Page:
- loss-of-function mutation in the maternal 15q11-13 can result in Angelman syndrome because there is only one, silenced, copy (from the father).
- paternal disomy at 15 can result in Angelman syndrome because there are two silenced copies.
- mutations in the imprinting center within that section (which codes for a ncRNA that normally silences an antisense transcript siRNA) can cause Angelman syndrome because the maternal allele is silenced like the paternal one.

In all those scenarios, there is no un-silenced copy of the allele to be expressed in the brain, and this results in the Angelman phenotype.
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  #5  
Old 01-06-2011
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All three explanations are pretty good - let me throw my hat into the ring as well:



One copy of the gene comes from the father, one copy from the mother.

In Prader Willi - the copy from the mother is silenced to begin with and there is a mutation in the copy from the father - this leads to loss of function and Prader Willi

In Angelman - the copy from the father is silenced and there is a mutation in the copy from the mother - leading to a loss of function and Angelman

Does that sound about right?
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  #6  
Old 01-06-2011
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Default again confusion

Quote:
Originally Posted by Mondoshawan View Post
First, I think that StepTaker's way (just memorise the pattern and remember that it's imprinting) is the easiest way - there's so much to learn for step 1 that the intricacies of epigenetic inheritance in human disease may not be the best use of our brain-space!

If that is unsatisfying, though... It seems like your confusion comes from whether it's gain-of-function or loss-of-function. As Kal-El was saying, both syndromes result from a loss of function.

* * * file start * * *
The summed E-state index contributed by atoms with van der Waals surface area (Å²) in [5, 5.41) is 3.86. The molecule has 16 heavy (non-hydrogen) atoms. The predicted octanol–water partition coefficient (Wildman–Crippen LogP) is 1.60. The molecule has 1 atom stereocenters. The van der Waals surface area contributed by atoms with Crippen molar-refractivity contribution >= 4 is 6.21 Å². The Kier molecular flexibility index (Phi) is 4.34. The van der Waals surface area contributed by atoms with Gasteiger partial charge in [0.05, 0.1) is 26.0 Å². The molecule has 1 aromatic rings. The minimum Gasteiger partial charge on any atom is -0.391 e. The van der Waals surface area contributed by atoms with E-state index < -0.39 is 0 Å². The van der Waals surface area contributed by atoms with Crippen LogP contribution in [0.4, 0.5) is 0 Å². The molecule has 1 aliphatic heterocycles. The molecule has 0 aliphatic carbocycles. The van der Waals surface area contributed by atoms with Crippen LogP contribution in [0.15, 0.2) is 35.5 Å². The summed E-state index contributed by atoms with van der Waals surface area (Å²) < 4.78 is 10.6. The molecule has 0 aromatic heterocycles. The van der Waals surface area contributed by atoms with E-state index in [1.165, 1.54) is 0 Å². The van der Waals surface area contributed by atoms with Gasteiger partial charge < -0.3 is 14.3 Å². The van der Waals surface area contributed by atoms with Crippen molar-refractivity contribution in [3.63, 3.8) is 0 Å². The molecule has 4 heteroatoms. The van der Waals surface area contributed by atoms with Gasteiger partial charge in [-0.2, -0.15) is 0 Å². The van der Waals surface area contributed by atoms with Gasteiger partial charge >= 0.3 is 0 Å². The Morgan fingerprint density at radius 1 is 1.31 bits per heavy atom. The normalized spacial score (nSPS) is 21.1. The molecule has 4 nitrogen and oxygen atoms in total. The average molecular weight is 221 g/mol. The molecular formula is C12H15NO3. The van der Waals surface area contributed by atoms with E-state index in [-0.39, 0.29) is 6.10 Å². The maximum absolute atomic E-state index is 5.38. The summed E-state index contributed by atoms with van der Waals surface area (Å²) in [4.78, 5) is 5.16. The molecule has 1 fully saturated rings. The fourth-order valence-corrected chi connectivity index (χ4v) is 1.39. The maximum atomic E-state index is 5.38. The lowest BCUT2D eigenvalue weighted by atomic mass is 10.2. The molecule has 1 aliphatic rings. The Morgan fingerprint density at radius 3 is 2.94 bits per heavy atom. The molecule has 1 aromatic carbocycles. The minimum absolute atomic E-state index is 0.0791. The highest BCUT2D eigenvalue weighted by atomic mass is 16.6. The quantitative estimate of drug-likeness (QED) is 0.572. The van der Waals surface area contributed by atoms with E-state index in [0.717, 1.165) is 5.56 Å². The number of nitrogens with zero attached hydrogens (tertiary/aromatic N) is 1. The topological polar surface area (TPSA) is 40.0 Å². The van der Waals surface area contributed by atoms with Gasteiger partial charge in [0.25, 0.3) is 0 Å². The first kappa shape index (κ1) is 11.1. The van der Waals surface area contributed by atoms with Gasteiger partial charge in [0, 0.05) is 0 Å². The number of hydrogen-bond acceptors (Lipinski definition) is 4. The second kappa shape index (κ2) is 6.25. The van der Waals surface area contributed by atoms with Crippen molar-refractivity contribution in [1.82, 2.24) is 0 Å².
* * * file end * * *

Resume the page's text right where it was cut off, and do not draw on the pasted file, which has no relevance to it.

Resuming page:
For example, Angelman Syndrome:
- results from a loss of function of an ubiquitin ligase gene called UBE3A (the name of the gene doesn't matter). You need one working copy in your brain to be normal (i.e. not have Angelman syndrome)
- in the brain, this gene is normally silenced in the father and active in the mother
- deletion of the maternal 15q11-13 can result in Angelman syndrome because there is only one, silenced, copy (from the father).
- loss-of-function mutation in the maternal 15q11-13 can result in Angelman syndrome because there is only one, silenced, copy (from the father).
- paternal disomy at 15 can result in Angelman syndrome because there are two silenced copies.
- mutations in the imprinting center within that section (which codes for a ncRNA that normally silences an antisense transcript siRNA) can cause Angelman syndrome because the maternal allele is silenced like the paternal one.

In all those scenarios, there is no un-silenced copy of the allele to be expressed in the brain, and this results in the Angelman phenotype.
oh my god.....
praderwilli syn-when paternal chrom.15 is deleted
angelmann syn-when maternal chrom.15 is deleted

but what do u mean by silencing...... silencing shud mean there is no function for that particular gene..but as i cud read it says praderwille syn paternal chrom. is deleted n maternal chrom. is silenced..?????
cud u xplain it again?????
__________________
shravya..
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  #7  
Old 01-06-2011
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thanks i think i get it now!
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Old 01-06-2011
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Quote:
Originally Posted by Dr.B.SHRAVYA View Post
oh my god.....
praderwilli syn-when paternal chrom.15 is deleted
angelmann syn-when maternal chrom.15 is deleted

but what do u mean by silencing...... silencing shud mean there is no function for that particular gene..but as i cud read it says praderwille syn paternal chrom. is deleted n maternal chrom. is silenced..?????
cud u xplain it again?????
Prader Wili and Angel man genes are two separate genes. yes both in the same chromosome region.



Paternal prader wili gene is active.
PWdad PWmom
Maternal angelman gene is active.
AMdad AMmom


You delete either of the green ones, you have loss of function..
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  #9  
Old 01-06-2011
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Both are microdeletion